If any member of the band makes a mistake, don't look at him or other members of the band. Most audiences won't notice mistakes unless attention is drawn to them. Make a policy of backing up your fellow band members if they are having some kind of problem. If you in doubt about what comes next in a song, don't play!! If you are playing original material, the odds are immediately stacked in your favor as the audience won't know the songs anyway and will accept any arrangement as your own. Generally, you will notice the mistakes and the audience won't; don't show them that you have.
If you give the impression that you are enjoying yourself on stage, it will rub off onto the audience. They will laugh with you and they will spur you on when you are soloing if you seem to be giving it your all. It only takes one crowd member to get up and dance to get the others going. If one of your band members takes a good solo, acknowledge him with a nod of the head or a yell; it is a great lift to get appreciation from someone on stage with you.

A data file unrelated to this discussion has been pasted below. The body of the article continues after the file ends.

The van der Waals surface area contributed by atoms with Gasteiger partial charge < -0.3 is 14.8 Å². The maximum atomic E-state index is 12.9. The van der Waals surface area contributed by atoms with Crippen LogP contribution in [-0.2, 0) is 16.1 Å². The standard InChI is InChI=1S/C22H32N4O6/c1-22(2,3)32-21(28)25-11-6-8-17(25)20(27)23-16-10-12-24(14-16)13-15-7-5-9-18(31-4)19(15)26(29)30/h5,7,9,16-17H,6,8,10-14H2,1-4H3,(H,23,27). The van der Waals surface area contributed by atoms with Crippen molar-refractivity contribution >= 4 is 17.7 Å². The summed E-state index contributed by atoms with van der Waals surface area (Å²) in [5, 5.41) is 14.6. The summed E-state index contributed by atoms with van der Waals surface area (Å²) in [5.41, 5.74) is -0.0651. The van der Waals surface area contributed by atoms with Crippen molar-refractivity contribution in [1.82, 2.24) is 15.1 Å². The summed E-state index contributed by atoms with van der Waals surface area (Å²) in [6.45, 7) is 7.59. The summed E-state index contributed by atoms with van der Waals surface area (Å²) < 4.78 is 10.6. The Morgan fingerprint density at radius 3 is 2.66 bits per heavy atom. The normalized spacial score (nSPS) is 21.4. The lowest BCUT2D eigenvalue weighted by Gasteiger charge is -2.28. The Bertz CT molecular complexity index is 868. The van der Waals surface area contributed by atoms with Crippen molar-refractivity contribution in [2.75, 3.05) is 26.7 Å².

Your first gig may be a very strange experience. The time will just fly and you will be so wrapped up in what you are doing that you won't have the time to think about anything else. Many times, you will be sharing the bill with two or even three other bands that are also making their first public performance. The time in-between sets will be hectic and confusing, as equipment is shuttled on and off the stage. Some equipment may be mislaid or damaged if you are not careful. Don't let sound engineers bully you into hastily packing away your equipment, or throwing them into a dark corner of the stage you can't get at. If you have practiced taking down your equipment at reheasal, you won't need to worry.
Copyright Dale Churchett © 1995. All Rights Reserved.